Kind of a slow news week. We had our parent teacher conferences for Karl which was fine. We met with his Maths (not a typo in England), English and Science teachers. He is doing well in class, teachers like him and he has a lot of friends so the feedback was good. The grading system here is different so its hard to compare the US to UK progress. The biggest difference I see so far is that in the US classes are split into one year or half year lengths so the goal is to earn an "A" at the end of each class. Over here the schools set a goal at the beginning of year seven for the students to hit at the end of year nine so their learning is on par with the GCSC exams they will take after secondary school. Their GCSCs are like our ACT or SAT which makes sense but each student's target is individually assigned which seems odd to me. With him missing last year the teachers don't know where to set his goal for the end of year nine - still shaking my head that the teachers struggle with his grade target but just one of the differences I guess. The strange part for Lori and I is that Karl is at a C level now in some classes but on target for the A at end of year nine so teachers are happy with his progress. He is also at an A level in another class so does that mean he can skip the class for the next year and a half? Just "different" like so many other things over here. I guess if the teachers are happy and he's doing well then we should be happy.
After the conferences we opted for take out at the local John Port fish and chip shop, or "chipee" as they are called over here. The place is very popular at the school per Karl so we grabbed some grub and headed home.
Fish and chips from the "chipee". Note the huge portion and grease soaked box. Tasted okay but a little to much fish grease taste for me.
Karl had the fried burger. Not the healthiest meal that night.
And the best part about the night ? Two more glasses! I'm rollin' baby!
This week's Mark Elliott pic - my new glasses. We had some time to kill before his conferences so I grabbed a pint and charmed the bartender out of two glasses. The Pedigree on the left has cricket players on the bottom. The Bass Ale on the right with the red triangle is the world's oldest trademark per the bartender.
On Saturday we went on our first family trip to London. We decided to do a day trip instead of spending the weekend so our sightseeing was mostly outdoor attractions. I have to admit I was not blown away by London like I was Stockholm. It has a lot of interesting sights but just walking around was not as impressive as I thought it would be. I guess I will have to withhold my final opinion until we have seen a show or visited the museums. The one thing that stood out to me was the number of foreign languages/accents I heard walking around. I wonder what percentage of people in London are tourists and what percent are Londoners. It rained off and on all day but we came prepared with rain coats and umbrellas so it didn't deter us. The typical dreary soft rainy day London is famous for I guess. Onto the pictures.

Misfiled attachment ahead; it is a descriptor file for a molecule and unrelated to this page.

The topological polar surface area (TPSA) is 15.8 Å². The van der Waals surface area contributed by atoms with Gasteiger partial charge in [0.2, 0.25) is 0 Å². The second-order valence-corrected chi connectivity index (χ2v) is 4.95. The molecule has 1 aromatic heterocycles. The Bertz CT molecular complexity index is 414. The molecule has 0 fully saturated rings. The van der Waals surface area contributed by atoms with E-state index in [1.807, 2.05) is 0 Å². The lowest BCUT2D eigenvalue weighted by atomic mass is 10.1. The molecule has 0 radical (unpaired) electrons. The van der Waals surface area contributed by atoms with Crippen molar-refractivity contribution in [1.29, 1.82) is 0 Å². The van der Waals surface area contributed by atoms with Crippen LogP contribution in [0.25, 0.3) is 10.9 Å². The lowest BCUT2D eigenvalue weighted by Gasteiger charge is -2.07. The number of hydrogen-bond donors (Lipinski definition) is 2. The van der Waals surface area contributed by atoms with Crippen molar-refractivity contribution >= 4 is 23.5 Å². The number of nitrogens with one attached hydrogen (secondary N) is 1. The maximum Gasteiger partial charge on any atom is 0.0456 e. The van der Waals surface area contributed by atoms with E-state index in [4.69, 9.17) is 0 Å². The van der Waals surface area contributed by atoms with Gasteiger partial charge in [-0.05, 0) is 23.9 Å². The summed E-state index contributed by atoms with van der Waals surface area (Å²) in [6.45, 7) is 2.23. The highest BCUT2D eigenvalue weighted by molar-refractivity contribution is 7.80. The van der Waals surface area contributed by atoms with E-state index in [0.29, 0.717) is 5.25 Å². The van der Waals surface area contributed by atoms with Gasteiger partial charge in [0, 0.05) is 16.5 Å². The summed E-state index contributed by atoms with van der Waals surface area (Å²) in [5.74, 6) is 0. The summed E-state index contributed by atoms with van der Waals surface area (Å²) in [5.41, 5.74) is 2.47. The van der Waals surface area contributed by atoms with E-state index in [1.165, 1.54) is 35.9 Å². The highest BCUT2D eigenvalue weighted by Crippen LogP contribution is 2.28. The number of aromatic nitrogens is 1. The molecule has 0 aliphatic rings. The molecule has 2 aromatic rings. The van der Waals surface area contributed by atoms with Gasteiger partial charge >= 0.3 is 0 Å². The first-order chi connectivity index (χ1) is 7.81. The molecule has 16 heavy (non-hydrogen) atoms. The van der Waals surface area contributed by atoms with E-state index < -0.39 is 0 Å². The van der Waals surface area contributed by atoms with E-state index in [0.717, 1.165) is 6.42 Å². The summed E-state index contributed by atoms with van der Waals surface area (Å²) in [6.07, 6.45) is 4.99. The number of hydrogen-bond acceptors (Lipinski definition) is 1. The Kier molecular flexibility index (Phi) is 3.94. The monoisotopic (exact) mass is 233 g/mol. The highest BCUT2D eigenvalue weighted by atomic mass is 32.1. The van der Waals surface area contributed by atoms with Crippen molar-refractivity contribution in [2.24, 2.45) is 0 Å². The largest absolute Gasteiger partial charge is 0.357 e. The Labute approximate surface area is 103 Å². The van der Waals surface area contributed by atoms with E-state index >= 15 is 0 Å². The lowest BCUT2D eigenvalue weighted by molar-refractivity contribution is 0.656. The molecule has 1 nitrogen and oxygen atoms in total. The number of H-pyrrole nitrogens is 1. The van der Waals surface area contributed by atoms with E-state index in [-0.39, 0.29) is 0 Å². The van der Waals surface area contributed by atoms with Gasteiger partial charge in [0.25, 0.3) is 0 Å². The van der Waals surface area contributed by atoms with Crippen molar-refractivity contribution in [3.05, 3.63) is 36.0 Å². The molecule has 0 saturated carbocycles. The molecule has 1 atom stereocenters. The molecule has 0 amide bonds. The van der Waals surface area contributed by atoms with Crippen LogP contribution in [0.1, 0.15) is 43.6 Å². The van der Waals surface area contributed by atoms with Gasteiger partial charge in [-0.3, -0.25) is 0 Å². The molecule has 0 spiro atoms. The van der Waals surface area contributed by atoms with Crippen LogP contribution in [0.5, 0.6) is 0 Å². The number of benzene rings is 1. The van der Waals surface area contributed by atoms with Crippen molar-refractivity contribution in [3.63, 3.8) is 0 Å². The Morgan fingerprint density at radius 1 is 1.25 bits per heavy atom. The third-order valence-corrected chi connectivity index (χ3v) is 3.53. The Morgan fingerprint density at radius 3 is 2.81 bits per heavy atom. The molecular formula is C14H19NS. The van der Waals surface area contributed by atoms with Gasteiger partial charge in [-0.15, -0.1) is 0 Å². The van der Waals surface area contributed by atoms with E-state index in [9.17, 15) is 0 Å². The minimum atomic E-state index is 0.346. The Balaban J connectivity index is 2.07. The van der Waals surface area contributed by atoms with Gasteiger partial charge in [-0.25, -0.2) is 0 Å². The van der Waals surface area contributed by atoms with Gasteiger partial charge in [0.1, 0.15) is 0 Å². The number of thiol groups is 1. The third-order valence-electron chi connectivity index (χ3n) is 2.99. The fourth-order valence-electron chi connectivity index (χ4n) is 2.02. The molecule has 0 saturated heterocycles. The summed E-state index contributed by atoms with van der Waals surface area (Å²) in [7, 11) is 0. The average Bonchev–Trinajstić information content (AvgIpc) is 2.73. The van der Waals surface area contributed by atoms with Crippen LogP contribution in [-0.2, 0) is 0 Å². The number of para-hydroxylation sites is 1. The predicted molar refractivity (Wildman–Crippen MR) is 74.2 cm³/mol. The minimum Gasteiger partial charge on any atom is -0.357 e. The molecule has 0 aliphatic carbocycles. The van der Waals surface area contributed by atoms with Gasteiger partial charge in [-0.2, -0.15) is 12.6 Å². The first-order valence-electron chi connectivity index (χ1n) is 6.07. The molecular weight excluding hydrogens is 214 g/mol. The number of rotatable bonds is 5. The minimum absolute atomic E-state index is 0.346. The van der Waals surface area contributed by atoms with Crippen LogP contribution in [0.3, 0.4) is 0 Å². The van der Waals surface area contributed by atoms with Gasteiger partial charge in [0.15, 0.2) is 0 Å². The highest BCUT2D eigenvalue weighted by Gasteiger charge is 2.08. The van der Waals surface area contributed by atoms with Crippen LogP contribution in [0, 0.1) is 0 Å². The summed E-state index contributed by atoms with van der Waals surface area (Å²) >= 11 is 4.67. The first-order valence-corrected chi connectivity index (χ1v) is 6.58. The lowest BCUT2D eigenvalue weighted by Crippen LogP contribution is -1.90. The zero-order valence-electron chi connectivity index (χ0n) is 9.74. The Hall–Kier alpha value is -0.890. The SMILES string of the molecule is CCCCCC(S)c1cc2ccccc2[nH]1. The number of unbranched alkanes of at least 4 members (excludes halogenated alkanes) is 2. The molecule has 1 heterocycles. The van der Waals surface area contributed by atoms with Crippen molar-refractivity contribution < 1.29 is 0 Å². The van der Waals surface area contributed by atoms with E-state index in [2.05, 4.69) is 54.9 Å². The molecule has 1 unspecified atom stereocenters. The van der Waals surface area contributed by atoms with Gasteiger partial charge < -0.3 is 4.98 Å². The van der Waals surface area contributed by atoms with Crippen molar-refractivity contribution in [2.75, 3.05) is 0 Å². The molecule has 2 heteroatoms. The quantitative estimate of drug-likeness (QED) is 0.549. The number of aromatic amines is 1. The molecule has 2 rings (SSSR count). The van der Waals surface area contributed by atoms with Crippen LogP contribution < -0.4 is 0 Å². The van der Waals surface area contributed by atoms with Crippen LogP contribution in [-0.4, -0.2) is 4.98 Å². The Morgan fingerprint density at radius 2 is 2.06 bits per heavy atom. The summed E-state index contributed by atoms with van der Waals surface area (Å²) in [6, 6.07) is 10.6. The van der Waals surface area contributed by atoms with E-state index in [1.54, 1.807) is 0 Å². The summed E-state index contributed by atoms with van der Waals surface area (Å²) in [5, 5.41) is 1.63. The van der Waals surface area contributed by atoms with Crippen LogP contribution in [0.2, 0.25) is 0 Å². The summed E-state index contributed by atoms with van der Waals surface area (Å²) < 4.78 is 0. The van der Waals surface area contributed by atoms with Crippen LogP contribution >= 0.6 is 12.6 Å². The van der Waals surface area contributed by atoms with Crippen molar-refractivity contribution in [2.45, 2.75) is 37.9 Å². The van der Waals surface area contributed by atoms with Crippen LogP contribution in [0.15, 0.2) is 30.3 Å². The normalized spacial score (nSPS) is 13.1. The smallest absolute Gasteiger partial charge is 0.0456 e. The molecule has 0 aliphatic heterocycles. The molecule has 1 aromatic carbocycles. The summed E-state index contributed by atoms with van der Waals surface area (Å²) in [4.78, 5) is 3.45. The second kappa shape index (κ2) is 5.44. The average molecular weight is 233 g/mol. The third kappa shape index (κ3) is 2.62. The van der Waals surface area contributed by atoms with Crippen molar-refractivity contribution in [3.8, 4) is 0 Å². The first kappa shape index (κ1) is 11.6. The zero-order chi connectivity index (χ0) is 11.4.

Starting our tour at St. Pancras train station. Olympics are only a few months away.
Our first stop was Platform 9 3/4 at King's Cross Station. The platform is off to the side and not in the same location as it was during the filming of the movies so I was a little disappointed. It had the feel of a touristy gimmicky attraction which kind of turned me off. I have to admit that was the disappointment of the day for me. Karl wouldn't pose for a picture so you'll have to go back a few weeks to the Girls go to London post to see Kal posing with the luggage cart.
Monument to the fire of 1666.
Interesting plaque on the monument. Christopher Wren's work was as ubiquitous in London as C.L. Engel's was in Helsinki.
KJ spotted this gem by St. Mangus the Martyr (a church). The plaque reads "FROM ROMAN WHARF A.D. 75: FOUND FISH STREET HILL 1931." Of course we all touched it.
Lon-don bridge is falling down, falling down, falling down...
Tower Bridge (see link) in the middle, HMS Belfast (see link) on the right, the River Thames in front.. We'll tour those next time.
Tower of London (see link) in the background. We'll tour this next time also.
This was very cool. It had people peddling on each side plus one person in front steering.
This week's Dana Johnson pic. We ate lunch at a chain called Pret A Manger. It was a deli food type place and was pretty good. A sampling of the food from l-r; chicken & chorizo hot wrap, smoked bacon & corn soup, sweet chili prawn salad wrap (in front), classic egg & ham bloomer, and classic super club. The egg and ham sandwich was surprisingly my favourite of the selection.